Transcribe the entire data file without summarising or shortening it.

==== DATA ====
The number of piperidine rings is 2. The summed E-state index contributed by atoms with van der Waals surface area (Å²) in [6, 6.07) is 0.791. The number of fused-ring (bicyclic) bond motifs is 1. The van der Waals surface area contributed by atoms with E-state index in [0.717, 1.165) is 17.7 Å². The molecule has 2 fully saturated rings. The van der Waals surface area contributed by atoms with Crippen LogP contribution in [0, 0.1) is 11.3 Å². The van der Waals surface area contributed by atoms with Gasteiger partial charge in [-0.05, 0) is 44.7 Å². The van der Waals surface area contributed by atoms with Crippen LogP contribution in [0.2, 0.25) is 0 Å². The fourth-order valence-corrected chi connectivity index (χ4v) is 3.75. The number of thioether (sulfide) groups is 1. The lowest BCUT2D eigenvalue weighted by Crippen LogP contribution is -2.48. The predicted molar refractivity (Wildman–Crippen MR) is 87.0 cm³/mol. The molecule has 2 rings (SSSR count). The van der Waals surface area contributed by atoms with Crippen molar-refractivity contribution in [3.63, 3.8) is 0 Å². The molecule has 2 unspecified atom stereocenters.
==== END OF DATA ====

The number of piperidine rings is 2. The summed E-state index contributed by atoms with van der Waals surface area (Å²) in [6, 6.07) is 0.791. The number of fused-ring (bicyclic) bond motifs is 1. The van der Waals surface area contributed by atoms with E-state index in [0.717, 1.165) is 17.7 Å². The molecule has 2 fully saturated rings. The van der Waals surface area contributed by atoms with Crippen LogP contribution in [0, 0.1) is 11.3 Å². The van der Waals surface area contributed by atoms with Gasteiger partial charge in [-0.05, 0) is 44.7 Å². The van der Waals surface area contributed by atoms with Crippen LogP contribution in [0.2, 0.25) is 0 Å². The fourth-order valence-corrected chi connectivity index (χ4v) is 3.75. The number of thioether (sulfide) groups is 1. The lowest BCUT2D eigenvalue weighted by Crippen LogP contribution is -2.48. The predicted molar refractivity (Wildman–Crippen MR) is 87.0 cm³/mol. The molecule has 2 rings (SSSR count). The van der Waals surface area contributed by atoms with Crippen molar-refractivity contribution in [3.63, 3.8) is 0 Å². The molecule has 2 unspecified atom stereocenters.